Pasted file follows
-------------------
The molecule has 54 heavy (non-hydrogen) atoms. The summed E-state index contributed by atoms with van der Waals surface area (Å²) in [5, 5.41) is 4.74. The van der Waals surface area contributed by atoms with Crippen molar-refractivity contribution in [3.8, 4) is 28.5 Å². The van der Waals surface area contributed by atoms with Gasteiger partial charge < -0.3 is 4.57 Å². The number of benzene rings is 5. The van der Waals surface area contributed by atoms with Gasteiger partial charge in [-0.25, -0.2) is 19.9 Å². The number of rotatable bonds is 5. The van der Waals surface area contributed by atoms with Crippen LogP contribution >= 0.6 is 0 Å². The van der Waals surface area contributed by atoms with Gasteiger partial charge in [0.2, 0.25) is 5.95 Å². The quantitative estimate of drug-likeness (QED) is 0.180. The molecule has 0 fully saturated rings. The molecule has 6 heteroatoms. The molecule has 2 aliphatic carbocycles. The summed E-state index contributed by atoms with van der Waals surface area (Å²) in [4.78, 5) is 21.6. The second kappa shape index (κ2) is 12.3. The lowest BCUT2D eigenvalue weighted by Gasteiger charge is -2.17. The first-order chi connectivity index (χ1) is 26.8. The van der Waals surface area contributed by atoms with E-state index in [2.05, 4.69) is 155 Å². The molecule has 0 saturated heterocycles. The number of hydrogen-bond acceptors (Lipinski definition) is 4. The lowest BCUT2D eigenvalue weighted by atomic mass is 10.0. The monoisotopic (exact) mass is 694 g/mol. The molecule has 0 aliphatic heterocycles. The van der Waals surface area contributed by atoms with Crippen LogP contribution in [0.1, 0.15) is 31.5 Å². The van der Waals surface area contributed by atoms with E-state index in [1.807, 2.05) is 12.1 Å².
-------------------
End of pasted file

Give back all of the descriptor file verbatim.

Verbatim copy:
The molecule has 54 heavy (non-hydrogen) atoms. The summed E-state index contributed by atoms with van der Waals surface area (Å²) in [5, 5.41) is 4.74. The van der Waals surface area contributed by atoms with Crippen molar-refractivity contribution in [3.8, 4) is 28.5 Å². The van der Waals surface area contributed by atoms with Gasteiger partial charge < -0.3 is 4.57 Å². The number of benzene rings is 5. The van der Waals surface area contributed by atoms with Gasteiger partial charge in [-0.25, -0.2) is 19.9 Å². The number of rotatable bonds is 5. The van der Waals surface area contributed by atoms with Crippen LogP contribution >= 0.6 is 0 Å². The van der Waals surface area contributed by atoms with Gasteiger partial charge in [0.2, 0.25) is 5.95 Å². The quantitative estimate of drug-likeness (QED) is 0.180. The molecule has 0 fully saturated rings. The molecule has 6 heteroatoms. The molecule has 2 aliphatic carbocycles. The summed E-state index contributed by atoms with van der Waals surface area (Å²) in [4.78, 5) is 21.6. The second kappa shape index (κ2) is 12.3. The lowest BCUT2D eigenvalue weighted by Gasteiger charge is -2.17. The first-order chi connectivity index (χ1) is 26.8. The van der Waals surface area contributed by atoms with E-state index in [2.05, 4.69) is 155 Å². The molecule has 0 saturated heterocycles. The number of hydrogen-bond acceptors (Lipinski definition) is 4. The lowest BCUT2D eigenvalue weighted by atomic mass is 10.0. The monoisotopic (exact) mass is 694 g/mol. The molecule has 0 aliphatic heterocycles. The van der Waals surface area contributed by atoms with Crippen LogP contribution in [0.1, 0.15) is 31.5 Å². The van der Waals surface area contributed by atoms with E-state index in [1.807, 2.05) is 12.1 Å².